Now, it’s interesting enough that anybody found this blog at all. I know I have a few regular readers (I’m reminded of the quote from The Big Chill where William Hurt says something like, “I had a small, deeply disturbed group of listeners”), but none of the comments came from them.
That means that the comments are either coming from lurkers (possible but not likely) or people who search for blog posts like mine.
Months ago, when I first mentioned how much I like the MyEclipse editor, I received a comment the next day. I contacted that person and found that they really do search on a regular basis for people using the product, which frankly I find a feature rather than a bug. One of my favorite things about MyEclipse is that their tech support is so responsive. Every time I’ve sent them an email I’ve received an answer within hours, and every time I’ve left a post on their forum I’ve gotten an answer in the next day or two. That’s really good. It’s part of the reason (other than the excellent quality of the product) that I recommend it in my training courses.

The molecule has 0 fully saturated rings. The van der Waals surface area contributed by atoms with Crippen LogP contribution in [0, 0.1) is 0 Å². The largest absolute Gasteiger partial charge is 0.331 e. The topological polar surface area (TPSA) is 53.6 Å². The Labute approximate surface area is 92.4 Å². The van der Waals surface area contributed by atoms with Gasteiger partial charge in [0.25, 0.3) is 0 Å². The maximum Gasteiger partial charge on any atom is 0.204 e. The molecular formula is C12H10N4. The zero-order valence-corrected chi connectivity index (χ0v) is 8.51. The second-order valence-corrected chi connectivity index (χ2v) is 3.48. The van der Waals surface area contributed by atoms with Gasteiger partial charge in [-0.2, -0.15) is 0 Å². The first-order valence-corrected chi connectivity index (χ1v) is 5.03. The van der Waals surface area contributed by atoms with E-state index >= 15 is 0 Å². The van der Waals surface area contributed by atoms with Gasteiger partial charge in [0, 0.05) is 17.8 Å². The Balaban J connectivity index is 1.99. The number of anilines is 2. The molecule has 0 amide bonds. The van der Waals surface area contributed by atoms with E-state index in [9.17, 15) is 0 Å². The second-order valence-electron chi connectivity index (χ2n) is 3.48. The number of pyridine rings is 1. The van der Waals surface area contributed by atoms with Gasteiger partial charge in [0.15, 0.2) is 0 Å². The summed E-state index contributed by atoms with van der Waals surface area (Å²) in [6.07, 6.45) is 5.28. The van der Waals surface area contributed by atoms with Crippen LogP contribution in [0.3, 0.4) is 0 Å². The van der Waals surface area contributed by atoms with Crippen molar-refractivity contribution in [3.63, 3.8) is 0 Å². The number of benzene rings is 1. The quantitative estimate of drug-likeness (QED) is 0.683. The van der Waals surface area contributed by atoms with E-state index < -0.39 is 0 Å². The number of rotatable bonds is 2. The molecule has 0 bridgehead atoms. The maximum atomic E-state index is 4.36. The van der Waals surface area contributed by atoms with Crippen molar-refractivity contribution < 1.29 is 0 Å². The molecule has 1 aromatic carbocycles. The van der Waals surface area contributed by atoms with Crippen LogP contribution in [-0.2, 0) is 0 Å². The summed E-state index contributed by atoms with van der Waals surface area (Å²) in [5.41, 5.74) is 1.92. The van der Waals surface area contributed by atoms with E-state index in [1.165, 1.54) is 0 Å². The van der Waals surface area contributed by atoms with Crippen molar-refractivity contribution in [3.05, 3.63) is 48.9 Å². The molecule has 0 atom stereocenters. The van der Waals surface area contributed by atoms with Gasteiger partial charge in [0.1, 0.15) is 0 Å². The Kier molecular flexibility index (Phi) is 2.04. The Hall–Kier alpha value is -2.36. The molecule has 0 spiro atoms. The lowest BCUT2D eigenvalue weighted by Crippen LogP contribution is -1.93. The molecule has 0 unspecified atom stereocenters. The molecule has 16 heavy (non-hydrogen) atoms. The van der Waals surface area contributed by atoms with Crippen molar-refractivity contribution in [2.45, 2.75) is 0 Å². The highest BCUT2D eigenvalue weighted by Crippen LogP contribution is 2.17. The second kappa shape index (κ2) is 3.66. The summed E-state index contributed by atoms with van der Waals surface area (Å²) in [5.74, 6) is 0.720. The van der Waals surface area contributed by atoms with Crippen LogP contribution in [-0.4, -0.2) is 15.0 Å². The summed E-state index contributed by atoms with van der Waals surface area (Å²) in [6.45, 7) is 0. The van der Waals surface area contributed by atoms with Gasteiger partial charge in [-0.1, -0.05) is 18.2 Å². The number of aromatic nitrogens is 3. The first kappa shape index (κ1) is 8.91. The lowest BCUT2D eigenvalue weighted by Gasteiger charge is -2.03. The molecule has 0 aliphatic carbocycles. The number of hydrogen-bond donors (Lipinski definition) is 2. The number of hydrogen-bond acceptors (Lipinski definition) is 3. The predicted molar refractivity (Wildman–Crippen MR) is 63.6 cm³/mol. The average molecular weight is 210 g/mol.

I’m not accustomed, however, to getting messages from users of an open source product. Here’s the other odd thing, too. In my recent posts I mentioned trying NetBeans. Each comment has suggested I try it, as though I hadn’t yet. I also responded to each saying I’m in the process of doing so. Still I got another comment suggesting I try the product.
In other words, it looks like some people are doing a keyword search for terms I’m using (IDE? Eclipse? NetBeans?) and responding without actually reading what I’m saying.
Maybe I’m overly cynical sometimes, but that sounds like marketing it me. 🙂 The question is, though, who’s gaining by doing so? NetBeans is an open source product from Sun. Who cares if I use it or not? That suggests people are commenting because they really do care, but why do they care that much? One comment I would understand, or even two, but three in three days?
Time will tell, I guess. Let’s see if I get an automatic comment this time.